What we do know is that Graham’s “big idea” has empirically and practically worked over the long term, and we have done our best to hone an investment organization that can execute on Graham’s promise. One of our Managing Directors read a book this past summer called The Boys in the Boat, which is about the University of Washington crew team and their epic quest for Olympic Gold in the 2,000 meter, eight-oared crew race at the 1936 Berlin Olympics. It is a wonderful emotional and historic account of how eight young men, mostly from extraordinary hardscrabble backgrounds, came together for a remarkable and unexpected achievement. We were particularly struck by the author’s description of the benefits associated with a diverse crew, and what it took for them to find their “swing” on the water. We couldn’t help but think about our many years at Tweedy Browne and the crews that have made Tweedy what it is today:
Crew races are not won by clones. They are won by crews, and great crews are carefully balanced blends of both physical abilities and personality types. In physical terms, for instance, one rower’s arms might be longer than another’s, but the latter might have a stronger back than the former. Neither is necessarily a better or more valuable oarsman than the other; both the long arms and the strong back are assets to the boat. But if they are to row well together, each of these oarsmen must adjust to the needs and capabilities of the other. Each must be prepared to compromise something in the way of optimizing his stroke for the overall benefit of the boat – the shorter-armed man reaching a little farther, the longer-armed man foreshortening his reach just a bit – so that both men’s oars remain parallel and both blades enter and exit the water at precisely the same moment…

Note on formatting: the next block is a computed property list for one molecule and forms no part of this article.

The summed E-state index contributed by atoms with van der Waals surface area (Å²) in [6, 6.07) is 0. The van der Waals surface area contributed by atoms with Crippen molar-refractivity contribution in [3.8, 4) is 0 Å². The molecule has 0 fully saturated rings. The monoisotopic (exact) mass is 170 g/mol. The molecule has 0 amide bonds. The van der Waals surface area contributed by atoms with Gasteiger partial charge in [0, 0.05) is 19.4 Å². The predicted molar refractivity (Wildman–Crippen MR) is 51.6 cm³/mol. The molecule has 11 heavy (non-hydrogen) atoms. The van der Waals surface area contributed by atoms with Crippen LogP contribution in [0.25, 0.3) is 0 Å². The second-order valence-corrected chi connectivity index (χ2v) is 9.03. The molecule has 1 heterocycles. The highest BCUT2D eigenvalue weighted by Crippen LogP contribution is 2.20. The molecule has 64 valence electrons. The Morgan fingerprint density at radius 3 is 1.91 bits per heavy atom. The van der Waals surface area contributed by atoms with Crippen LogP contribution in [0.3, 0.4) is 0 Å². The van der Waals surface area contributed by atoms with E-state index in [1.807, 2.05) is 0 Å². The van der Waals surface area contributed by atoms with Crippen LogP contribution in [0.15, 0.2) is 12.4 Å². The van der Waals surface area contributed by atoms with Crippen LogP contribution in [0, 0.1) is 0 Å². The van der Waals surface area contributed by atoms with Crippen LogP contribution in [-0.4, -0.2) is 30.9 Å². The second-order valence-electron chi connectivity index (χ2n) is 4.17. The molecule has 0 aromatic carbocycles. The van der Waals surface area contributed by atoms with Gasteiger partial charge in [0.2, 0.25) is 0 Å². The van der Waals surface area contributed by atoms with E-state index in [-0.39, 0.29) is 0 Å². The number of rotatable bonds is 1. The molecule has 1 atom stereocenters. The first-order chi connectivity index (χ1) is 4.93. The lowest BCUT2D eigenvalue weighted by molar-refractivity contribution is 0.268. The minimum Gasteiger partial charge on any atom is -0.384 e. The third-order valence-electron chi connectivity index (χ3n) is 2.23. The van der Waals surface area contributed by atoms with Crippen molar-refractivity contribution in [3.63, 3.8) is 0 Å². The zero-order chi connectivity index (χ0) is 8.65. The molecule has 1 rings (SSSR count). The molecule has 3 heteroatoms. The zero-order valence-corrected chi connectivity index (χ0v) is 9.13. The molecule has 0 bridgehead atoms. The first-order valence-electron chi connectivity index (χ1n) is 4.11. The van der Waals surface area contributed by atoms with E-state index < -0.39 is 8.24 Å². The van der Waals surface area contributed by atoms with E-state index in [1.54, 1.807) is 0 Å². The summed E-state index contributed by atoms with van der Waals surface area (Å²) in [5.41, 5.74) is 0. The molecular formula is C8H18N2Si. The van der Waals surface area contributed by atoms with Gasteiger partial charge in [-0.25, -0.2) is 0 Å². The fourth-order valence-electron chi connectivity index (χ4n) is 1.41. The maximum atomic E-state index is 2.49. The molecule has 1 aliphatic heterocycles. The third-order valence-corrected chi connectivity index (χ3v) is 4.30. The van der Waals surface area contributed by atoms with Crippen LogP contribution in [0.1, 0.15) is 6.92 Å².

… Good crews are good blends of personalities: someone to lead the charge; someone to hold something in reserve; someone to pick a fight; someone to make peace; someone to think things through; someone to charge ahead without thinking. Somehow all this must mesh. That’s the steepest challenge. Even after the right mixture is found, each man or woman in the boat must recognize his or her place in the fabric of the crew, accept it, and accept the others as they are. It is an exquisite thing when it all comes together in just the right way. The intense bonding and the sense of exhilaration that results from it are what many oarsmen row for, far more than for trophies or accolades. But it takes young men or women of extraordinary character as well as extraordinary physical ability to pull it off.
– The Boys in the Boat by Daniel James Brown
Thank you for investing with us, and for your continued confidence.
TWEEDY BROWNE COMPANY LLC
William H. Browne
Thomas H. Shrager
John D. Spears
Robert Q. Wyckoff, Jr.
See full PDF below.